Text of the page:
Once, while riding in a van in the Dominican Republic, I was blindsided by an emotion that quickly turned to shame.
I had been feeling the familiar anxiety of traveling abroad. I was on my way to a new friend’s wedding at an all-inclusive resort. I don’t speak Spanish, and I had little bearings on the geography.
As the van’s young driver darted between scooters and horses along crumbling rural roads, I noticed my shoulders tighten and questions flood through my mind. What do I do if we crash? Why are there only men on the roads? Where are all the women? Why isn’t my cellphone working?
But, then, I spotted a familiar red, white, and blue. Among mahogany groves and sugar cane fields, an Exxon gas station sat open for business.
To my surprise, I wasn’t disgusted by the sight of an American petro company in a developing country. Instead, I was somehow comforted. For as long as I could keep my eyes on the station, I felt safer, less adrift in a choppy sea of unknowns.
The moment was a real-life demonstration of a phrase coined by Buddhist teacher Tsoknyi Rinpoche and popularized by meditation teacher Tara Brach: “real but not true.”
Tsoknyi Rinpoche often tells a story about crossing an extremely high bridge in Malaysia that was made of glass. He was so wracked with fear that his body locked up.
The comfort I felt in seeing Exxon was not necessarily true. Capitalism is a violent and chaotic political economic system, particularly for poor and working class communities, and especially in developing countries. And, an Exxon in Punta Cana couldn’t guarantee my safety any more than one in West Baltimore.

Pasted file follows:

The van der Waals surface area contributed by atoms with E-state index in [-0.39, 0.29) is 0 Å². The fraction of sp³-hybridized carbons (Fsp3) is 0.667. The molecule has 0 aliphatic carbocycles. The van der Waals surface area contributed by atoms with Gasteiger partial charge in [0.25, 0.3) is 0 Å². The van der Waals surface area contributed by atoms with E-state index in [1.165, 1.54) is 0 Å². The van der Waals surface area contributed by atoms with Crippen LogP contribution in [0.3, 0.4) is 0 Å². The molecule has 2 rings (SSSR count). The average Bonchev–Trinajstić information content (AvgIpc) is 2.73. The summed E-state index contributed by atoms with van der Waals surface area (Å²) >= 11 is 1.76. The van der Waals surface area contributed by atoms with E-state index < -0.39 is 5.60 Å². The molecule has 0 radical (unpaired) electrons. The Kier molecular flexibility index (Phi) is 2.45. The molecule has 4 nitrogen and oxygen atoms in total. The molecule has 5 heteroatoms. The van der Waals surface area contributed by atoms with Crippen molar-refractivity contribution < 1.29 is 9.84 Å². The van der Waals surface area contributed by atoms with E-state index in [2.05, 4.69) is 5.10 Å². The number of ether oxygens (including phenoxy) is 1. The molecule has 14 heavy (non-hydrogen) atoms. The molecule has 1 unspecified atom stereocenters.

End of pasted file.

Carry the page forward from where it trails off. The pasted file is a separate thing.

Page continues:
But the feeling was real — to me. As we passed the station, my shoulders relaxed and my mind stopped worrying.
“Real but not true” gives us space to both notice thoughts and emotions and acknowledge that they might not correspond with reality. It’s an antidote to our habit of trying to escape uncomfortable emotions. It alleviates the suffering that is caused by futile attempts to avoid what actually is.
“When we are suffering, we are believing something that is not true,” writes Brach.
Tsoknyi Rinpoche often tells a story about crossing an extremely high bridge in Malaysia that was made of glass. He was so wracked with fear that his body locked up and wouldn’t move. But then he realized that, though his fear was real — it was happening inside of him — it wasn’t true. Hundreds of people were crossing the bridge in front of him. He likely wasn’t going to die. But he still felt afraid — the thoughts and emotions he was experiencing were as real as the breeze on his skin.
“Not true means you’re not going to die,” he says. “But it’s really real that you feel it. So, I kindly sympathize with myself and be kind to myself: ‘I know you. You’ve got this symptom, but it’s not true. You will be okay. By really understanding your suffering [while acknowledging] it’s not true, you can make it. You can cross.’”
Meditation is a way to practice remembering this — that, most of the time, we do have options. It’s a training ground for “real but not true.” It gives us the space and time to relax into simply noticing our thoughts and emotions rather than trying to do something about them. It helps us recognize that the storylines that we attach to our emotions are just that, stories. But we also have room to accept that all of experience is still real.
As the Exxon faded in the van’s rear window, I quickly filled with shame. My mind pondered a different question: Why did I take comfort in an image of American capitalist imperialism, while the experience of traveling in a foreign country made me so uncomfortable?
But looking back, Tsoknyi Rinpoche’s phrase helps me see that my anxiety about travel and my comfort in something familiar were both real experiences. And that those experiences don’t necessarily reflect a truth that I was about to crash or that Exxon is a benevolent presence in developing countries.
“Real but not true” encourages us to hold both aspects in mind at the same time: how we feel, and what is true.